The Rockets, who saw their season opener postponed after several players were sidelined by positive or inconclusive coronavirus tests and contact tracing, weathered that early turbulence. Hopes that Harden’s personal investment in the Rockets might stabilize if he played well never came to fruition.

Harden’s comments Tuesday, which amounted to publicly quitting on his team, triggered angry responses from Wall and DeMarcus Cousins, and the Rockets elected to hold Harden out of Wednesday’s practice as they pursued trade talks with the Nets and Philadelphia 76ers.

Wall acknowledged Tuesday that his on-court partnership with Harden was “a little rocky” during Houston’s slow start. “When you have certain guys in the mix that don’t want to buy in as one, it’s hard to do anything special or anything good as a basketball team,” he added.

“The disrespect started way before any interview,” Cousins said Wednesday. “The approach to training camp, showing up the way he did, the antics off the court, the disrespect started way before. This isn’t something that all of a sudden happened last night. This is the nasty part of the business. It is what it is.”

The trade amounts to a major gamble for the Nets, who looked sensational in the season’s opening week before sliding to 6-6 while Irving took an extended, unexplained personal absence over the past week. Harden is earning $41.25 million this season and is under contract through at least the 2021-22 season. Taking on his contract means that Brooklyn will have more than $112 million committed to its star trio this season, a total that exceeds the league’s $109 million salary cap. Harden can become a free agent after the 2021-22 season, meaning the Nets will have two title shots before their future could hang in the balance.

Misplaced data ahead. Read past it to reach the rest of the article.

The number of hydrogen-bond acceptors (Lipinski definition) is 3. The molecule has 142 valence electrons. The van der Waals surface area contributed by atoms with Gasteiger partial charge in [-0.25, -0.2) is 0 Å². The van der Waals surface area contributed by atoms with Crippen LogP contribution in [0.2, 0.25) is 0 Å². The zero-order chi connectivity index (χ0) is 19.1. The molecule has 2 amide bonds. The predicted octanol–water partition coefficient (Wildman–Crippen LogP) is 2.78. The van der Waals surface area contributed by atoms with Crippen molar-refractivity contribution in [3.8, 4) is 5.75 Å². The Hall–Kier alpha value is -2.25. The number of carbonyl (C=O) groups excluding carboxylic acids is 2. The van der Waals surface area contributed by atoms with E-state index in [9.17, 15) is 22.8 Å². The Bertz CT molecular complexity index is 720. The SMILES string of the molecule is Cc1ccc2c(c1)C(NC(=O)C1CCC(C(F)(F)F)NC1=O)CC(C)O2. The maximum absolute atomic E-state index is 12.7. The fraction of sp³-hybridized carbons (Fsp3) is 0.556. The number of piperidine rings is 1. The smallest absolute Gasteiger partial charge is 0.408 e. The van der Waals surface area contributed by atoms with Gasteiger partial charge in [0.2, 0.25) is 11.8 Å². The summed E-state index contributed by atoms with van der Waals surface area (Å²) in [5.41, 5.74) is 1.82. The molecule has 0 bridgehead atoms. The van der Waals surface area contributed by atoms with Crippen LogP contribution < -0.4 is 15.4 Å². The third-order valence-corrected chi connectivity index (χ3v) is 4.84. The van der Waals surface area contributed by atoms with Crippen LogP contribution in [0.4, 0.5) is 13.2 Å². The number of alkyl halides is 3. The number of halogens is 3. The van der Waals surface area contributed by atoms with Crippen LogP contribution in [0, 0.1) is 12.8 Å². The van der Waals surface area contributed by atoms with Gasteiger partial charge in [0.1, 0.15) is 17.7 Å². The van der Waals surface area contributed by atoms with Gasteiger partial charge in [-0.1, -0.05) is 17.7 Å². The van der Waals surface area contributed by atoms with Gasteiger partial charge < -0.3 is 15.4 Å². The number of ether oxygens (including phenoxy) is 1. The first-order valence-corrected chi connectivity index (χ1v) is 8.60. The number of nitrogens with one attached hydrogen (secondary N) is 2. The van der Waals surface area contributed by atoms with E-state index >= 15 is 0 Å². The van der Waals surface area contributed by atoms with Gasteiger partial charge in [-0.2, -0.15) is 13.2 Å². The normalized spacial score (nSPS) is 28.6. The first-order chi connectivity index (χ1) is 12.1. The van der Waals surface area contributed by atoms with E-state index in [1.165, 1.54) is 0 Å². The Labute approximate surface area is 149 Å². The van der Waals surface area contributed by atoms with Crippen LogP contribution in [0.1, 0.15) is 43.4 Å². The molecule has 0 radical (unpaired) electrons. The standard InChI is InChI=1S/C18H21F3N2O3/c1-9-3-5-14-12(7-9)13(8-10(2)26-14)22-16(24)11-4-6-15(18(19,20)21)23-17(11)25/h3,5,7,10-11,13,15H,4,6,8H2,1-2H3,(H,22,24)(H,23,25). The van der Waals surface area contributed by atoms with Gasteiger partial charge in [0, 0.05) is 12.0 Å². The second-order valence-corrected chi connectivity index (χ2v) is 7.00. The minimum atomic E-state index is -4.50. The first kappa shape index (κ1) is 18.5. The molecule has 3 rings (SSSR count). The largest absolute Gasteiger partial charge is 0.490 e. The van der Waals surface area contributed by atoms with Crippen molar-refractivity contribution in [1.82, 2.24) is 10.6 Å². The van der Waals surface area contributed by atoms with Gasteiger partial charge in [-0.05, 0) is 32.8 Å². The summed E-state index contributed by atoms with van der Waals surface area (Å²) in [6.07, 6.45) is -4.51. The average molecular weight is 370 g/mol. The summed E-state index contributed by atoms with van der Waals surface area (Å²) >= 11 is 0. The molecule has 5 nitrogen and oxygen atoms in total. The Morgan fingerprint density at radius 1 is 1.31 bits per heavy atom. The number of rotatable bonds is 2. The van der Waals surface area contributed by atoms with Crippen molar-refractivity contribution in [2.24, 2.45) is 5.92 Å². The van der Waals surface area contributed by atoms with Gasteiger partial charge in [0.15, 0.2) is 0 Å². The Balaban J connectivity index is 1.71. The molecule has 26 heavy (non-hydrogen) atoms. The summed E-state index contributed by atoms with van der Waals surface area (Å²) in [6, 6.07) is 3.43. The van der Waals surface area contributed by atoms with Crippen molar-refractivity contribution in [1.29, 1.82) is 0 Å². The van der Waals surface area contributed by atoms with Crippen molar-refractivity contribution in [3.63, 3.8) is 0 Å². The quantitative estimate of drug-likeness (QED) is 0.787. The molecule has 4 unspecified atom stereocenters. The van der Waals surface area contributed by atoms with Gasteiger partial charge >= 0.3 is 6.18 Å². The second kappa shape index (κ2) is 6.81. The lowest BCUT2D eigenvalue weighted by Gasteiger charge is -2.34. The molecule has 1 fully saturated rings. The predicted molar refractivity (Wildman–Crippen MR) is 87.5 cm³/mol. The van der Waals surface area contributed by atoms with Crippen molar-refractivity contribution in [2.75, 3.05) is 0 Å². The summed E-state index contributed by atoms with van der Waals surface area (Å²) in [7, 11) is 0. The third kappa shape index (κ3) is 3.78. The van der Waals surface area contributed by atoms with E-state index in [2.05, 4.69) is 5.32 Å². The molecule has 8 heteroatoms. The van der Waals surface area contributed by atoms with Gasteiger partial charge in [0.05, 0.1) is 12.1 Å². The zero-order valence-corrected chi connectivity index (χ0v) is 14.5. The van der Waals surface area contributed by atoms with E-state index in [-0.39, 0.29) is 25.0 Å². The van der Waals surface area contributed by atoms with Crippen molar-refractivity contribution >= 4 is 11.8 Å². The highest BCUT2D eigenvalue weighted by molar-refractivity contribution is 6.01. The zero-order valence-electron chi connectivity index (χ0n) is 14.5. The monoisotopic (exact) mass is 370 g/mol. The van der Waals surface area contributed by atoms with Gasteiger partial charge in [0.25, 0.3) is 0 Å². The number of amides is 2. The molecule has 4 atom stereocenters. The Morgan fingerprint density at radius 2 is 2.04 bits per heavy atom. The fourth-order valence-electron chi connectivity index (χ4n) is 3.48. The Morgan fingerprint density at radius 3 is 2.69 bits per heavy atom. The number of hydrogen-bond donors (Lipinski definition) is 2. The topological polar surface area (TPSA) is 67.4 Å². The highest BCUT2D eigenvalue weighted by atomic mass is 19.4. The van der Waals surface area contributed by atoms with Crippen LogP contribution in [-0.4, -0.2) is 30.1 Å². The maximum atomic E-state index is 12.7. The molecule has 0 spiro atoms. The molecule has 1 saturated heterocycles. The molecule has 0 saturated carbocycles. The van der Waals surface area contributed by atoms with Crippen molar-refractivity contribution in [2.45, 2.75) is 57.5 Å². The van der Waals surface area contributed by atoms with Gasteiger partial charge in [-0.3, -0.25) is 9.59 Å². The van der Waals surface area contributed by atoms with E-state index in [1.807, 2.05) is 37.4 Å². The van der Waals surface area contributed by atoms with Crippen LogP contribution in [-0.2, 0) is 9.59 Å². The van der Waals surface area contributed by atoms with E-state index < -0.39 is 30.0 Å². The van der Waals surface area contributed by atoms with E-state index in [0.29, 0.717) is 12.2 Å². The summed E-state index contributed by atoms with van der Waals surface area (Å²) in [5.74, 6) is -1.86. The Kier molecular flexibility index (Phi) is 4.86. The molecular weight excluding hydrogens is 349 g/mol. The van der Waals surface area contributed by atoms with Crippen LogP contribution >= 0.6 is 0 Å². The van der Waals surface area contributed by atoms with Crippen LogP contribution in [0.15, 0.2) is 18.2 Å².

Durant, Harden and Irving are in their respective primes, and they all rank among the greatest shot-creators in NBA history. However, they are all high-usage players who must prove they can share the ball and play together at a high level defensively. Irving, in particular, almost certainly will need to sacrifice touches and shots to accommodate Harden’s arrival.

Whether their personalities can mesh is another question. Durant has looked like an MVP candidate since he returned from an Achilles’ injury that kept him out last season, and he appears committed to a deep postseason run. Harden, though, reported to camp out of shape, and Irving’s ongoing absence is expected to extend as the NBA investigates a video that allegedly showed him dancing at an indoor party without a mask.